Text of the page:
Blaine High School class collars whitetail deer for study

Seniors in Blaine High School’s outdoor adventures class weren’t motivated to participate in senior skip day this year, unofficially scheduled for April 14.

BHS seniors Brandon Hurd, left, and Zack Miller remove wood ticks from the deer. Photos by Olivia Koester

BHS seniors Brandon Hurd, left, and Zack Miller remove wood ticks from the deer. Photos by Olivia Koester

They wanted to be in class so they could help capture and collar a whitetail deer in Bunker Hills Regional Park.

A group of students even chose to be at school Sunday night, April 13. They worked with teachers Larry Osmek and Tim Riordan to set up a trap, borrowed from Stillwater High School.

The next day, a deer was captured.

There was a strong possibility the deer wouldn’t be appropriate to collar. Bucks, whose necks swell during rutting season, and fawns, still growing, risk choking in a collar, Osmek told students before they went to see the deer. In order to collar, it had to be a doe, and the doe had to survive the trauma of capture and sedation.

Peggy Callahan, executive director of the Wildlife Science Center in Columbus, Minn., was on hand to sedate the deer. She told students what had to happen before she could administer the first dose of drugs. When the deer noticed the group, members were to sprint toward it and collapse the trap to prevent the deer from injuring itself, she said.

Though the winds were ripe for a successful capture, blowing the humans’ scent away from the deer, there was one hitch: There were other deer in the area who alerted the captured deer that humans were converging on it.

Panicked, the deer gave itself a couple of abrasions, but nothing serious, Callahan said as she sedated the animal – a pregnant doe, approximately two years old.

Capturing a deer the day after a trap is set, and a doe at that, “it’s just not something you can count on,” Callahan said. The class was very lucky, she added.

Callahan explained what she was doing every step of the way, allowing students to perform a variety of tasks, everything from taking the deer’s temperature to pulling ticks off of its coat.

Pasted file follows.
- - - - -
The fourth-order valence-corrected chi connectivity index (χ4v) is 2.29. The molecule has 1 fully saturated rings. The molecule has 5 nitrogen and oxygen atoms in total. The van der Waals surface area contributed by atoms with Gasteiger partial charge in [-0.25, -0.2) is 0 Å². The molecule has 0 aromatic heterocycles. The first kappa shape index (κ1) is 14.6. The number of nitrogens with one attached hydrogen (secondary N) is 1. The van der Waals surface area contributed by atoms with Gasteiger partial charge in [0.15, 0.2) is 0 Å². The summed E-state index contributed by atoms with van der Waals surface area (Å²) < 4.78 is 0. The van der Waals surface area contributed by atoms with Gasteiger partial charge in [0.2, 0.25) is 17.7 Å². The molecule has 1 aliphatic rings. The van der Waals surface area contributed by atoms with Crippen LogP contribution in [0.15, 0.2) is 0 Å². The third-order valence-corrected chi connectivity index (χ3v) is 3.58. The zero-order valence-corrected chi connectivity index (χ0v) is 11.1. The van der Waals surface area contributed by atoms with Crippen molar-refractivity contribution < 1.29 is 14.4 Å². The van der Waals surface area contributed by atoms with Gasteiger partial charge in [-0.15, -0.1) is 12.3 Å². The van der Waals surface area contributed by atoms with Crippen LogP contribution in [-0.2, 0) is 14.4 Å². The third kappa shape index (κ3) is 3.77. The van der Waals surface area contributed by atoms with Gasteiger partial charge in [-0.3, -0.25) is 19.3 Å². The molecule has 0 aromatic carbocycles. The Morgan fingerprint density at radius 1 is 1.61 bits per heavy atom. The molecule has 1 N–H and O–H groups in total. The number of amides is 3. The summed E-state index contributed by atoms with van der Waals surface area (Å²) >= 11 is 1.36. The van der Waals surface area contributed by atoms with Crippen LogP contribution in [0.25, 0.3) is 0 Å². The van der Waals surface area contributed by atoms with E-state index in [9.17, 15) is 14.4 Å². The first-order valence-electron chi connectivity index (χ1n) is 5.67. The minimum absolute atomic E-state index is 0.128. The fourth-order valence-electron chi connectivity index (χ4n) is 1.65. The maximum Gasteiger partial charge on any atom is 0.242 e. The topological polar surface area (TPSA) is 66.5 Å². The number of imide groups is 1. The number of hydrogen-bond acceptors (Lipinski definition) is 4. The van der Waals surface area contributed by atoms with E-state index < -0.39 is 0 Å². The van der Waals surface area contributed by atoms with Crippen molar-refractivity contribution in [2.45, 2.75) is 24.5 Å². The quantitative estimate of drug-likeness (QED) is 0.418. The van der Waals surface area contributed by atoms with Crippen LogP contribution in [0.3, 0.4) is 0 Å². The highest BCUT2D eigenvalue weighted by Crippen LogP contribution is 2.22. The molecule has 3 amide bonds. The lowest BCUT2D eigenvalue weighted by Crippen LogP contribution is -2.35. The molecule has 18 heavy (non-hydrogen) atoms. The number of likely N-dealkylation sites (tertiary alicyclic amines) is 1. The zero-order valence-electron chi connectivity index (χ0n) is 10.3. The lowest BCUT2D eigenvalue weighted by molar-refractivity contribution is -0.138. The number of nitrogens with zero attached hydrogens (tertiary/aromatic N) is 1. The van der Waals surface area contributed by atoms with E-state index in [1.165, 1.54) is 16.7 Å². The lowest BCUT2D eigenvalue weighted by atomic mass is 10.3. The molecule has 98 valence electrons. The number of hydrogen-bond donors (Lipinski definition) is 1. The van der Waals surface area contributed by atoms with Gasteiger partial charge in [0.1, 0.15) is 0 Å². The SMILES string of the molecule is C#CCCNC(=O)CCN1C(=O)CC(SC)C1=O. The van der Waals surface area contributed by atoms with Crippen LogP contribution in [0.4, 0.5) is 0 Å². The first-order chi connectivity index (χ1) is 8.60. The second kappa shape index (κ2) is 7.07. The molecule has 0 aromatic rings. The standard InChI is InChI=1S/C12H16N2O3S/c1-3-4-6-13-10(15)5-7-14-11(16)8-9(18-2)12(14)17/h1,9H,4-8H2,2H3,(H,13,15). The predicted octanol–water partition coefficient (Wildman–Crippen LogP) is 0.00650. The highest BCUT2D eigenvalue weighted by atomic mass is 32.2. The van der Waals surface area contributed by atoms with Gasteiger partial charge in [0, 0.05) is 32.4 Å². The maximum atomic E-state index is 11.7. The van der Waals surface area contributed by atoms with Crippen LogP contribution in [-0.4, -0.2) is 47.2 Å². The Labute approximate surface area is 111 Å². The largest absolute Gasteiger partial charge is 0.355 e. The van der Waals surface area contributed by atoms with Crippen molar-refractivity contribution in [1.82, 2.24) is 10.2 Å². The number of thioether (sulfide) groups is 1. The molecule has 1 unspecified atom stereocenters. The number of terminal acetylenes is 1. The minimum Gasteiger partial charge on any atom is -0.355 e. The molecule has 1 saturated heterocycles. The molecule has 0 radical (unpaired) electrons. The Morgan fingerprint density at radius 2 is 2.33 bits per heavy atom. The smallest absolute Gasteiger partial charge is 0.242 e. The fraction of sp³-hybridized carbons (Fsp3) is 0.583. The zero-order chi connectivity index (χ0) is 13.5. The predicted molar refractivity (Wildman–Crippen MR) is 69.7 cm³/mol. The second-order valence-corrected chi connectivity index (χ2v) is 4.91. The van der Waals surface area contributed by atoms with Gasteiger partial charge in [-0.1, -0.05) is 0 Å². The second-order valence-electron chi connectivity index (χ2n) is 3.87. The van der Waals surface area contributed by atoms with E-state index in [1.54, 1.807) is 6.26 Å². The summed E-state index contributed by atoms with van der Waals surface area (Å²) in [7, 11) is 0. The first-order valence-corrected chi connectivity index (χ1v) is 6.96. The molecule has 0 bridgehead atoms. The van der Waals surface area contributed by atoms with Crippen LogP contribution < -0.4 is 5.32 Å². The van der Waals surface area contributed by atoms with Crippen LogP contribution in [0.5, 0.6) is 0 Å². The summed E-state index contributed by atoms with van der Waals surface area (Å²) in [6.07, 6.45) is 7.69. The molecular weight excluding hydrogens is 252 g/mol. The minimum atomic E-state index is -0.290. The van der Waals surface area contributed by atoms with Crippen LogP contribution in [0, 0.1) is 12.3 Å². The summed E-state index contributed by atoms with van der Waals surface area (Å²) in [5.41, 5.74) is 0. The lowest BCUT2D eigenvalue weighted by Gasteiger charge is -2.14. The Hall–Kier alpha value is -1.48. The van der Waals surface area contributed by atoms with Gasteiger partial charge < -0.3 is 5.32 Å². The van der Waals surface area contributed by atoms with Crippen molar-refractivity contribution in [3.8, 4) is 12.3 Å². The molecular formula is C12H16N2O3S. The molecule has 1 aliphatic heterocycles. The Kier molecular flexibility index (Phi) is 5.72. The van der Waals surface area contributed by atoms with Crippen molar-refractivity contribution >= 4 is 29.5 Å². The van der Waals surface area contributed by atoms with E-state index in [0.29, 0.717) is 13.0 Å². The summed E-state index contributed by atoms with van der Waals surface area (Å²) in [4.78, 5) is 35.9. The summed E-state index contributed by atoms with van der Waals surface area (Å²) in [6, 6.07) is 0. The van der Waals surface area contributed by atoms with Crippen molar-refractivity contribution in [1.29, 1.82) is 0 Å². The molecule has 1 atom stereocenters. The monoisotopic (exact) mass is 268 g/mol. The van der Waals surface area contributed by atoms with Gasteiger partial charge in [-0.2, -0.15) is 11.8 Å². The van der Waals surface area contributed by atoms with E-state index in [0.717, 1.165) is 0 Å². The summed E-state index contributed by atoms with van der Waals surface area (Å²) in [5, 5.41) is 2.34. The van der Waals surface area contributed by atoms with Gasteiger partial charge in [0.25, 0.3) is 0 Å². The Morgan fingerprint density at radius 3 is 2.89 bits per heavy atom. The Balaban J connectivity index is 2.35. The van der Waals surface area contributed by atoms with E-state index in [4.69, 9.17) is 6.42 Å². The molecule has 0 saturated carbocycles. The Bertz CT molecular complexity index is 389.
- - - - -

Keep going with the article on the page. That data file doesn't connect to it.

Students needed blood work and fecal matter to send in for testing to get a more complete picture of the deer’s situation.

Finally, Osmek attached the collar to track the animal’s movements in the coming years, and Callahan reversed the sedation with a drug to help get the deer off on its way.

About an hour-and-a-half after collapsing the trap, the deer was up on its feet – extremely unsteady at first.

Studying deer in urban environments

The outdoor adventures class will keep an eye on the deer’s movements for the next two to three years, until the battery in the collar quits. The collar can be recovered and placed on another deer at that time.

The premise of outdoor adventures is to get kids outside performing hands-on science, Osmek said, to show students that “this is a career, that people do study wildlife everyday.”

For the past 13 years, outdoor adventures students have used radio telemetry to track raccoons; squirrels; and once, before a hawk swooped it up, a pheasant.

“We kind of upped the ante this year,” Osmek said of the decision to track a whitetail deer, a first for the class.

It wouldn’t be possible without the help of the Minnesota Deer Hunters Association’s North Suburban Chapter. The Ham Lake Lions Club and Rotary Club of Blaine-Ham Lake were also major donors.

The GPS collar cost $2,500, and the MDHA fronted the school half of the money.

The collar will allow the class to follow the deer’s movements with satellite technology longer term, studying how deer live in an urban environment.

“We’ve got a perfect site for it,” said Osmek, referring to Blaine High School’s location adjacent to Bunker Hills, where an estimated 150 deer call home, he said.

Four members from the MDHA’s North Suburban Chapter were present at the capture April 14. Joe Langevin supports the project because “it gets kids involved in the environment and nature.”

It’s the interactive nature of outdoor adventures that gets seniors like Steven Cherucheril to enroll in the class. “It’s known to be the best class to take as a senior,” he said.

It’s a good thing Brandon Hurd didn’t participate in senior skip day: “This is the highlight of this trimester so far,” he said.

Olivia Koester is at olivia.koester@ecm-inc.com

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